World Environment Day
It’s been twenty years since the first World Environment Day dedicated to climate change.
Back then, Britain didn’t have a single windfarm. The idea that the way we heated our homes and powered our cars could be threatening our way of life - and that the Government should do something about it - didn’t catch on until much later.
At the Department of Energy & Climate Change, we’re doing everything we can to reduce our greenhouse gas emissions and cut carbon out of the economy. From international negotiations to home insulation, we’re working to put Britain on a cleaner, greener path.
We have three main priorities:
First, we have to keep the lights on - delivering secure, clean, affordable energy.
Over the coming decades we have to rebuild our ageing energy infrastructure, reducing our dependence on imports and our vulnerability to oil price shocks while keeping energy costs down.
The financial challenge is huge: we need £200 billion by 2020. Government can’t provide that kind of money; but we can make the UK more attractive for investment. That’s why we’re reforming the electricity market - to encourage secure, green electricity.
We’re also supporting low-carbon and renewable energy directly. We’re putting £860m into the Renewable Heat Incentive and £1 billion into the world’s first commercial-scale carbon capture and storage power plant. And we’re also continuing feed-in tariffs for wind, solar and micro-hydro, to encourage small-scale renewables.
Our second priority is to support consumers and encourage energy efficiency.
Making our homes and businesses more energy efficient can unlock carbon savings - and keep people warmer for less. That’s why we introduced the Energy Bill, which contains our flagship policy, the Green Deal.
It’s a new programme to radically improve the energy efficiency of British properties. Energy saving packages worth thousands of pounds will be installed in millions of homes and businesses, right across the country.
We’re also looking at how we can get people to engage with active energy saving. Together with Ofgem, we have published a prospectus for the delivery of electricity and gas smart metering, which will help consumers to use energy more efficiently.
Our third priority is to do everything we can to avoid dangerous climate change.
At the UN climate change conference in Durban later this year, we’ll be working toward a new treaty to replace the Kyoto Protocol. Back home, we’ve set up the Capital Markets Climate Initiative to get private finance involved in tackling climate change in developing countries - and the Green Investment Bank to boost investment in low-carbon technology.
We’re also looking to show leadership on emissions. In Europe, we’re arguing for the EU’s emissions reduction target to be raised to 30 per cent by 2020, putting us at the heart in the global green economy.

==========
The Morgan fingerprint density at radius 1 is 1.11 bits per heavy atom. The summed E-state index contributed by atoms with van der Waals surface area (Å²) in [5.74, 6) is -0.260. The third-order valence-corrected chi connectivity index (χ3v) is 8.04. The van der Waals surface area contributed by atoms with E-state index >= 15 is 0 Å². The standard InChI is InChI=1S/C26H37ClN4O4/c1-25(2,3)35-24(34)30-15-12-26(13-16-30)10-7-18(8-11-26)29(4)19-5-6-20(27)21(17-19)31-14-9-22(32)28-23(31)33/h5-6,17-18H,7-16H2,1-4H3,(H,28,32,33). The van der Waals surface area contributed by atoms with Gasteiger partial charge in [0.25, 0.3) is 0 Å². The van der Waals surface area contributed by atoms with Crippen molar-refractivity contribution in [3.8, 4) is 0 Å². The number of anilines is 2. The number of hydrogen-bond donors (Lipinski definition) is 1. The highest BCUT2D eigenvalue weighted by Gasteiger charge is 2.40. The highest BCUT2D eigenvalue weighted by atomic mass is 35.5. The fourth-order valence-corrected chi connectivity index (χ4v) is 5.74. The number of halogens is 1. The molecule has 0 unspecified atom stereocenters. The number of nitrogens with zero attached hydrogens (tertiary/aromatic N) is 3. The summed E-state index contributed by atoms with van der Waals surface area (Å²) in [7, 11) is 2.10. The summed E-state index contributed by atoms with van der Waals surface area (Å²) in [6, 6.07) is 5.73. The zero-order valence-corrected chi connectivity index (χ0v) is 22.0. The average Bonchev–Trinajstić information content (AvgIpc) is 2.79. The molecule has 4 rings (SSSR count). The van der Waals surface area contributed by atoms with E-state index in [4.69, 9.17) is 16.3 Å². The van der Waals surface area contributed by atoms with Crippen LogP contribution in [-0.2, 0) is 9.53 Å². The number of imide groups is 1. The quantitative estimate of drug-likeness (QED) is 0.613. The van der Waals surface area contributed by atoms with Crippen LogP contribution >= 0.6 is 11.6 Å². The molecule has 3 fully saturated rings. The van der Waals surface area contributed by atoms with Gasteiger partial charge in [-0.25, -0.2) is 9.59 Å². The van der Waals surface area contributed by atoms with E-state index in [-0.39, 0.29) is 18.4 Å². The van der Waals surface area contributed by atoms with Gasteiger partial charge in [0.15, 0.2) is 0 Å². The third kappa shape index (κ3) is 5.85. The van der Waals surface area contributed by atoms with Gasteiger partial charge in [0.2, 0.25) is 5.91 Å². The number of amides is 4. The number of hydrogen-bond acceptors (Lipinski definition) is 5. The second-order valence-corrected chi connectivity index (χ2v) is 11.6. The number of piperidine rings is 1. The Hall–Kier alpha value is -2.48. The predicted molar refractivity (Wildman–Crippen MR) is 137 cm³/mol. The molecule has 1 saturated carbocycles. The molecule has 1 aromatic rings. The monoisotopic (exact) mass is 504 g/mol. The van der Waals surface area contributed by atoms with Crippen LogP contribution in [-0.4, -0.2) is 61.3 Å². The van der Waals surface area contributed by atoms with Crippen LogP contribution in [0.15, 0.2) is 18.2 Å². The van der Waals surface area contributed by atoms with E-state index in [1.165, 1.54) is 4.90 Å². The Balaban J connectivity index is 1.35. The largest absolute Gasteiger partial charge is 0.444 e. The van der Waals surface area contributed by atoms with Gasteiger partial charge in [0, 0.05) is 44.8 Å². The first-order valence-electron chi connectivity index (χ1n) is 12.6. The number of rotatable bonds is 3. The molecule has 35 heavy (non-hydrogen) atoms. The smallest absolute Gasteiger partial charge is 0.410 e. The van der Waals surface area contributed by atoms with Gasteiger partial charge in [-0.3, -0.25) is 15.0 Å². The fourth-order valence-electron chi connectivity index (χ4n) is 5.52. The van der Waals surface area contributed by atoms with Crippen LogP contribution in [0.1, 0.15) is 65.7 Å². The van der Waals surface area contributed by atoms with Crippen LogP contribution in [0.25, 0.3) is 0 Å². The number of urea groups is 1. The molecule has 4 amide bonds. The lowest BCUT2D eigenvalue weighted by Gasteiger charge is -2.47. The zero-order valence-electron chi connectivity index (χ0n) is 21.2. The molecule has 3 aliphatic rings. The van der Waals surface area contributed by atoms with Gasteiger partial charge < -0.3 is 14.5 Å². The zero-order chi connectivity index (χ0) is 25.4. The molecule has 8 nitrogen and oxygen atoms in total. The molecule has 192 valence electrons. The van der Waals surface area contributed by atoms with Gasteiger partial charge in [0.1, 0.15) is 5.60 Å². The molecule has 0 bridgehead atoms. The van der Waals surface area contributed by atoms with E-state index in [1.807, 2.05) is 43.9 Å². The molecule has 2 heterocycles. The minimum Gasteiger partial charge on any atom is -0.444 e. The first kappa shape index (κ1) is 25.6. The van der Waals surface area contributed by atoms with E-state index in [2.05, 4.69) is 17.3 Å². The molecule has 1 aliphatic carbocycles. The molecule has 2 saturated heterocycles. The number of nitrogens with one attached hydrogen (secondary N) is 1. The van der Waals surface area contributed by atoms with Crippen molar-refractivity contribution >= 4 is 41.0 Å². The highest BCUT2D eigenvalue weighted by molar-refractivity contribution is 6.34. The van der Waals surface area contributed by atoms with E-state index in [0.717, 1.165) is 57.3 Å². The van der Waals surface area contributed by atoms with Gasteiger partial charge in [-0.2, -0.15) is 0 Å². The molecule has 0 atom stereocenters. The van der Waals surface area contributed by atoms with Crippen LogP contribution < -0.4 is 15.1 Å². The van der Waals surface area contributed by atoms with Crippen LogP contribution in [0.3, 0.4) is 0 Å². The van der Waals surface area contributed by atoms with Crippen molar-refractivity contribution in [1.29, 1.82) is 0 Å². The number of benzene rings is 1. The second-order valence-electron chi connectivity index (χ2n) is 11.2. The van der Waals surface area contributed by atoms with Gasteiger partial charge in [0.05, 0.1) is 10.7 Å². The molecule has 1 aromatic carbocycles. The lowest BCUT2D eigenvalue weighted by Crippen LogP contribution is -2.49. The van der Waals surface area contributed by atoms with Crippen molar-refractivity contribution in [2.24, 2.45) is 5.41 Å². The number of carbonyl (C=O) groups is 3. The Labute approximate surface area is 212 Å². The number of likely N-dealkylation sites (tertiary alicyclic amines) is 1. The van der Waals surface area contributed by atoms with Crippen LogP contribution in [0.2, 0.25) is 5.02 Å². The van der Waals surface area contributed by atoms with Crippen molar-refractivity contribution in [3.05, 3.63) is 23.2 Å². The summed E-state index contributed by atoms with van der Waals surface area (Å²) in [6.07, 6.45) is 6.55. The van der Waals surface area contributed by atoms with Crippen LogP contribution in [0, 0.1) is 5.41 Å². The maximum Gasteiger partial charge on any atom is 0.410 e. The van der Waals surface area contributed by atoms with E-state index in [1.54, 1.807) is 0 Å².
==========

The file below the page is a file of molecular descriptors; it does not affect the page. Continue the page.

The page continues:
The rationale for action is clear: and it’s not just about climate change. There are real opportunities here. Green growth can help get the UK economy back on track.
Globally, the low-carbon sector is worth over £3 trillion; our share of the market tops £100 billion. There are over 900,000 green jobs here in the UK. There’s no reason we can’t break through the million mark by the end of this Parliament.
We’re doing what we can to help. In the Spending Review, we secured £200 million for low-carbon technologies - including £60 million for port manufacturing infrastructure to bring offshore wind manufacturing to the UK.
There are already promising signs. Last year, British Gas announced its plan to ‘go early’ on the Green Deal, investing £30 million and creating 3,700 new jobs. As the Green Deal kicks in, it will bring a real economic boost, driving growth in manufacturing and supply chains across the country. We think every household in the country could benefit from the Green Deal. With over 1.15 million homes in the North East, the opportunities for local suppliers and installers are strong.
But green growth goes further than that. Britain is blessed not just with powerful tide, wave and wind resources; but also with scientific, business and engineering expertise.
The North East is no exception.
The New and Renewable Energy Centre in Blyth is at the forefront of low-carbon research. JDR Cable Systems, based in Hartlepool, specialises in subsea cables; together with CTC Marine from Darlington, they connected and installed the Wave Hub, the world-leading tidal power test facility.
With a quarter of the world’s wave and tidal energy research happening here in the UK, these businesses are well placed to take advantage of green growth.
From Middlesbrough to County Durham, firms are researching, designing, building and installing the technologies that will power the future here in the North East - and the world.
No wonder a Swedish delegation visited Teesside to tap in to this growing renewable technology supply chain. No wonder UK is now home to the world’s biggest windfarm; nor that it’s the only country to have legally-binding carbon targets beyond 2020.
We’ve come a long way in twenty years. Let’s make sure that when World Environment Day 2031 rolls around, the next generation can say the same.